Above: The house at 100 Lambeth Road.
The story of William Bligh’s life is one of adventure but also one of iron-willed determination. He was born on 9 September 1754, possibly in Plymouth, Devon or maybe nearby at the family home of Tintern Manor at Bodmin. Bligh’s father, Francis, was serving as a customs officer. Aged only seven, William was signed up for the Royal Navy, at a time when it was common to sign on a “young gentleman” simply to gain, or at least record, the experience at sea required for a commission. After years at sea, Bligh was selected in 1776 by Captain James Cook (1728–1779), for the position of sailing master of his ship Resolution and accompanied Cook on his third voyage to the Pacific Ocean. During that voyage, Cook was killed and Bligh played a significant role in navigating the beleaguered expedition back to England in August 1780. Bligh was also able to supply details of Cook’s last voyage following the return
In 1787, Bligh who was then a Lieutenant was put in command of a ship called the Bounty and set sail to collect Breadfruit from Islands in the Pacific Ocean. Bligh’s command was not popular and in 1789 the crew mutinied. They cast him adrift in a small boat with some of his officers. Bligh, who was skilled at navigating due to his voyage with Cook, sailed successfully 3,618 nautical miles (6,701 km) to Timor, the nearest European colonial outpost. Against all the odds, Bligh survived the trip in the small boat and eventually made his way back to London where the crew who was him adrift were brought to justice.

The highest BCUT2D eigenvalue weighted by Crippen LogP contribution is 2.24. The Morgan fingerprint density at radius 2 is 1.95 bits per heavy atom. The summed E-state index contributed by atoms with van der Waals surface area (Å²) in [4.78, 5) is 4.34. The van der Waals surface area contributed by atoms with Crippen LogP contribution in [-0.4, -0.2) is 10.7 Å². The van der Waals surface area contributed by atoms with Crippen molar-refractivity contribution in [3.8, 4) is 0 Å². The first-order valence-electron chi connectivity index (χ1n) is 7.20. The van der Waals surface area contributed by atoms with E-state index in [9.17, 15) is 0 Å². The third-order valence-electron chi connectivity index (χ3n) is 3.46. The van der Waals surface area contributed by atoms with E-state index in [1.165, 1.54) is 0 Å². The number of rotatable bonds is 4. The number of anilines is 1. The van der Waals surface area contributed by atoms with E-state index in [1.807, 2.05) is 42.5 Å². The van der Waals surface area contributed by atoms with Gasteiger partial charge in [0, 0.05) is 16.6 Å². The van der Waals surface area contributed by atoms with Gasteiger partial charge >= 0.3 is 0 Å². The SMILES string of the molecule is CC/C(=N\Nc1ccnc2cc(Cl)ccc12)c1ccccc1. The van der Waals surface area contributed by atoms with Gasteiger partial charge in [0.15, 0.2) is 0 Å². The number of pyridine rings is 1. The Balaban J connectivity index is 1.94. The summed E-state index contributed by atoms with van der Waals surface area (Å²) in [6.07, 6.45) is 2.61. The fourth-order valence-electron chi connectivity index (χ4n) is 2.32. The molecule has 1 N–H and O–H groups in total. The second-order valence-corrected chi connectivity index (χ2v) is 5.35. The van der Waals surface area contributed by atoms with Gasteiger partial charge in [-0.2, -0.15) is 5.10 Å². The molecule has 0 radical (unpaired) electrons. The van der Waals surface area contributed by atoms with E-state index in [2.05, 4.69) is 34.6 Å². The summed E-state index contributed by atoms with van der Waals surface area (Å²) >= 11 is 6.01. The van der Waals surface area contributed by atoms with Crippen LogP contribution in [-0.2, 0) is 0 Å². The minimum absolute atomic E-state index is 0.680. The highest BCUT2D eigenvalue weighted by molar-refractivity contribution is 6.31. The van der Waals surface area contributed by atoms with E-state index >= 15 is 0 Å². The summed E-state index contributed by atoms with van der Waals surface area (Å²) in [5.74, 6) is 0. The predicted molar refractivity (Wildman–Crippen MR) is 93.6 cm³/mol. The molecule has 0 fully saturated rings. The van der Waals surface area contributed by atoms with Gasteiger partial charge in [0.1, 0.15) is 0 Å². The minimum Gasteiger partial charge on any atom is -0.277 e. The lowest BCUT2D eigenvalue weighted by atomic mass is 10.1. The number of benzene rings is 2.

Above: Blue Plaque on 100 Lambeth Road.
Although Blight did not spend much time in London, he did have a house at 100 Lambeth Road where there is a Blue Plaque to be seen. Both Bligh and his wife, who predeceased him in 1812, are buried in an imposing tomb in the churchyard of the former parish church, St Mary, Lambeth (now the Garden Museum). Bligh lived his later years in Kent, not in the house in Lambeth.
Above: Tomb in the churchyard of St Mary, Lambeth.
He died in London on 7 December 1817 during a visit to consult his doctor and was buried from his ‘late residence’ at 27 Old Bond Street. He was aged 64 and by that time he had reached the rank of Vice-Admiral.